Anyone who has spent anytime walking, bicycling, or driving in San Francisco lately knows that it’s a chaotic mess out there. Vehicles – Ubers; Lyfts – pullover abruptly to disgorge passengers, eyes leashed to their Smart Phones, in oblivious selfy-ness, appearing to believe that the zombie-apocalypse has left them alone in the world, except for the bartender at their favorite mixed drink emporium at which they’ve been delivered. Luxury buses – Chariots; Bauer – careen down two-lane streets as if they own both of them, intermittently stopping mid-road like mules insisting on their mandatory 15-minute carrot break. Regular folk treat stop signs as suggestions, and left turn onto oncoming traffic in an unexpected game of chicken. Bikes buzz along like mosquitos, everywhere at once.
No doubt today’s traffic travesty is a commentary on the state of politics: abrupt, self-absorbed, in a hurry to a future which must – by vaunt of the intensity with which we travel to it – be way better than the present.
Still, there are rules, however loosely honored or enforced, some of which deserve a redo, all of which merit a mini-refresher course.
It’s against local laws to “double-park.” However, under state code commercial vehicles can do the double when “reasonably necessary to accomplish the loading or unloading of merchandise or passengers.” While this loophole doesn’t apply on San Francisco thoroughfares with major transit lines – such as Mission Street – the rubber hits the road on double-parking when it comes to the definition of “commercial” and “reasonably necessary.” According to the Department of Motor Vehicles (DMV), “Any passenger vehicle used or maintained for the transportation of persons for hire, compensation, or profit is a commercial vehicle.” That, in turn, requires the vehicle be registered commercially. Taxis definitely do so; Uber, Lyft, and other ride-hailing services, not so much. Which is to say, an Uber that isn’t registered commercially cannot legally double-park, ever.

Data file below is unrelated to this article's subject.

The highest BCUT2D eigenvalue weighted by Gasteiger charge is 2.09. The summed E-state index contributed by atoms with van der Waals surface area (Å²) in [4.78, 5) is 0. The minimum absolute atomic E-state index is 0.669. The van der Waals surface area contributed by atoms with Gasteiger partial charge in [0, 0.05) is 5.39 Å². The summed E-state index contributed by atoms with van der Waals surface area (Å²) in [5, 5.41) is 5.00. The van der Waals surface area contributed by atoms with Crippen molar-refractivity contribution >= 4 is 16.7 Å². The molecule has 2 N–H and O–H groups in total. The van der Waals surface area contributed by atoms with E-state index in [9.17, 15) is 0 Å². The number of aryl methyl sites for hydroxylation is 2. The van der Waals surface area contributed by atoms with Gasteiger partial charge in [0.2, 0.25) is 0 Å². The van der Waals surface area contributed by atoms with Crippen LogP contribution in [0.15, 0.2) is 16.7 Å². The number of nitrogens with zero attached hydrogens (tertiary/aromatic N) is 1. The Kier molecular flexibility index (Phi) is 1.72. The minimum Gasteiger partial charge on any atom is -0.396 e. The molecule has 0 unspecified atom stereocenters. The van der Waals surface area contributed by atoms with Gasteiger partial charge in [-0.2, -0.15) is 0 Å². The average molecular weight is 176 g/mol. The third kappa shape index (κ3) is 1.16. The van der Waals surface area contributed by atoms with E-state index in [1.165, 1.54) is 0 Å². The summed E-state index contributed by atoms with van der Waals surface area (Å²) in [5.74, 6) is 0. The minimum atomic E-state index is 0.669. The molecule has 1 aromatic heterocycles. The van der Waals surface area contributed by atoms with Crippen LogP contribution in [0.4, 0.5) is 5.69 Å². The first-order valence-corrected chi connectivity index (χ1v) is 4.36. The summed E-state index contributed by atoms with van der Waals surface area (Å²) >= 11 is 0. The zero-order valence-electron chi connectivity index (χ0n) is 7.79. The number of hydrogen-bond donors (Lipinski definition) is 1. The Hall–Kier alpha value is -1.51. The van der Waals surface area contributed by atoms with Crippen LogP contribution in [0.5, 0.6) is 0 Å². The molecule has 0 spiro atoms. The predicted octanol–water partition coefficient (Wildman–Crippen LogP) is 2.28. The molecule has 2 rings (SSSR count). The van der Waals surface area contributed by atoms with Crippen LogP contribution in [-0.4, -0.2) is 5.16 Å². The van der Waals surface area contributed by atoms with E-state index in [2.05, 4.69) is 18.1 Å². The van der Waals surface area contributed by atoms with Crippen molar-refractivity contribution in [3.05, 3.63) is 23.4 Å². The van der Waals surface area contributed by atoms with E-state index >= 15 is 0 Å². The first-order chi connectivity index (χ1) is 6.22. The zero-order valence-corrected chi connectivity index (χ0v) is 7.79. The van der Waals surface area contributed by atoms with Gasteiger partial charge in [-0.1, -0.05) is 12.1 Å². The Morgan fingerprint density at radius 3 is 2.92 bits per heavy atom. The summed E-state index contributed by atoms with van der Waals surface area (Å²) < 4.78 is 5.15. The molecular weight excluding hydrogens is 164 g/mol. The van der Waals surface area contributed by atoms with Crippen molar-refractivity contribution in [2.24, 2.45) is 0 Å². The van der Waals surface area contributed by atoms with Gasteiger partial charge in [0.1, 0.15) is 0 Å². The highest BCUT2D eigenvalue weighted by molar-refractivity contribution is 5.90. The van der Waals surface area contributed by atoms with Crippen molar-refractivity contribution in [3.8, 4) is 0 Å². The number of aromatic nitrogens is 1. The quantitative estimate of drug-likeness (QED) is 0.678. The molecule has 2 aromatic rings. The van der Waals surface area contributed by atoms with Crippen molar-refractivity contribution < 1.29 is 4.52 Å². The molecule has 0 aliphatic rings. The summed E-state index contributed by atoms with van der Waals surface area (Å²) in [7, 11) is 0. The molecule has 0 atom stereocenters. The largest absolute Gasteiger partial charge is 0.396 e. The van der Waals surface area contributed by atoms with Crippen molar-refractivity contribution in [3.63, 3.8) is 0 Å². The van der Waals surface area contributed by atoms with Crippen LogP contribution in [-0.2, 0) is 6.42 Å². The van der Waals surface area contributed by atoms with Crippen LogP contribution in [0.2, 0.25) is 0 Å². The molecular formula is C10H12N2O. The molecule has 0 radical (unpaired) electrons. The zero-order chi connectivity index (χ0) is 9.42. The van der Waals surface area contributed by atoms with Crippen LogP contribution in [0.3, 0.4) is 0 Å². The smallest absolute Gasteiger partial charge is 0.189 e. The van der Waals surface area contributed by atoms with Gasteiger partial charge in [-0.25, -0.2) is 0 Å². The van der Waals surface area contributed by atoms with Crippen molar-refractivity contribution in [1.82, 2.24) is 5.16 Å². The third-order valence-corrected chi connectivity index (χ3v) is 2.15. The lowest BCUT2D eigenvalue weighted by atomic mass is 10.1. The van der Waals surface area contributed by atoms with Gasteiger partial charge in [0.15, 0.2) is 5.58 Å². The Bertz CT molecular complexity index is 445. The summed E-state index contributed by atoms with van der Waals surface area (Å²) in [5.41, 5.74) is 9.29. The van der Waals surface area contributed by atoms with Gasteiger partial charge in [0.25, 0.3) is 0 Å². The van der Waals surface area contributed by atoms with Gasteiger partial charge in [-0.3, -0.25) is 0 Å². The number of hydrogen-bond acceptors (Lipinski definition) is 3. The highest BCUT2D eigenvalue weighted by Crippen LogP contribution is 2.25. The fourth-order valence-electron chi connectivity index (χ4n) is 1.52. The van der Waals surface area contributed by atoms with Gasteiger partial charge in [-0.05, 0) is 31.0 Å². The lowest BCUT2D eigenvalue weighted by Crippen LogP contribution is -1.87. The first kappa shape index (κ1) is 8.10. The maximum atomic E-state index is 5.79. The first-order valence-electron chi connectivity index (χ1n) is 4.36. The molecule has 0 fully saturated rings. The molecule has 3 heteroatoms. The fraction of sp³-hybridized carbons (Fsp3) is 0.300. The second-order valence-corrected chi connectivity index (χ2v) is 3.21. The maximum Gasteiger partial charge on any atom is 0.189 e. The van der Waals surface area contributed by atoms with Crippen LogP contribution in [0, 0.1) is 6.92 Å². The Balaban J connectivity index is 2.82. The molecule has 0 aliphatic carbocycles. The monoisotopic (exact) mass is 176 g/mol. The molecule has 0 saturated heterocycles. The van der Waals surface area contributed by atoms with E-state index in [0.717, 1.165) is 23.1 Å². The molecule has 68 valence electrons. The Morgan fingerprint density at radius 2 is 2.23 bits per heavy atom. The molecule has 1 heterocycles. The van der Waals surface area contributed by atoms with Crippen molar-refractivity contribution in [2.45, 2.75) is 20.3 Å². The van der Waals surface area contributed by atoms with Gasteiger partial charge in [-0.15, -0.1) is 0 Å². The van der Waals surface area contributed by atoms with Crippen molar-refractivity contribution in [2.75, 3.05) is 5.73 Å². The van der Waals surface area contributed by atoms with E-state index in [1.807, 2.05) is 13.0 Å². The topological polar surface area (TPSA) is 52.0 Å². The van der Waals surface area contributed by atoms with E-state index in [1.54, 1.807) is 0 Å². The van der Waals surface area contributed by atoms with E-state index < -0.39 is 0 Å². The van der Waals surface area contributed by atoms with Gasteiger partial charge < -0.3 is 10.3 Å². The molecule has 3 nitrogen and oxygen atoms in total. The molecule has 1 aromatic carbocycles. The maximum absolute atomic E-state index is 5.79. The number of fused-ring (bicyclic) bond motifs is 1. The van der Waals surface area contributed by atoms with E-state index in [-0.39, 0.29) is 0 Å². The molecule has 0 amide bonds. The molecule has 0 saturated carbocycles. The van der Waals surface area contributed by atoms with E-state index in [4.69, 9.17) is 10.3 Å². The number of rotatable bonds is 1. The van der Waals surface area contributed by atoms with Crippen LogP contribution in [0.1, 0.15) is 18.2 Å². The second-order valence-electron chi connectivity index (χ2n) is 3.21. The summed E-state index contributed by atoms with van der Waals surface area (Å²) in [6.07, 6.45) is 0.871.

Then there’s “reasonable.” Lyfts and the like regularly disgorge their passengers in the middle of the street, when just a few yards away the driver could’ve reasonably pulled closer to the curb. The solution to this behavior might be the very technology that gave us ride sharing: authorities should enthusiastically enforce the commercial vehicle requirement, track the spatial location of these transport pods, and automatically fine them when they unreasonably double-park.
Making a left turn in San Francisco can feel like a visit to the dentist: necessary but sometimes painful. Left turners are supposed to yield to oncoming traffic, as well as those turning right. Traffic flows best when the lefty carefully creeps out to the middle of the intersection, enabling those behind to continue straight, if that’s what they want to do, while increasing the chances that other left turners will make it through a greenlight. Unfortunately, this isn’t what the DMV stipulates. Instead, that venerable institution instructs that to make a left turn one should “…stop behind the limit line. Look left, then right, then left again, and make the turn when it is safe.” This approach may work on a rural road, but in the City its practice unnecessarily slows circulation, and should be replaced with the careful-creeping method, which those of us in our 50s were taught.
At a four-way stop, if two vehicles reach the intersection simultaneously, the vehicle on the left yields to the one on the right. Vehicles should concede to traffic and pedestrians already in or just entering an intersection, as well as to a vehicle or bicycle that arrives first. While a U-Turn in the middle of the street can be forgiven in no traffic conditions to grab a parking space, pretty much anywhere else in San Francisco it’s DMV-forbidden. Go around the block.
When a car pulls out of a parking space, while all vehicles are responsible for their actions, the driver in the traffic lane has the right of way. The de-parker is responsible for waiting until it’s safe to hit the road.
Bicycle lanes, like the prominent ones on Valencia Street, while sometimes narrow, should be treated similarly to other lanes. For instance, if a vehicle wants to turn right when there’s a bike lane on the right side of the road, it should signal right to change lanes, look to ensure there are no bicyclists in the lane, then move into the lane anywhere on the turn block. The vehicle will block the bike lane, frustrating cyclists, perhaps, but legally doing so.
And, by the way, no tweeting in traffic!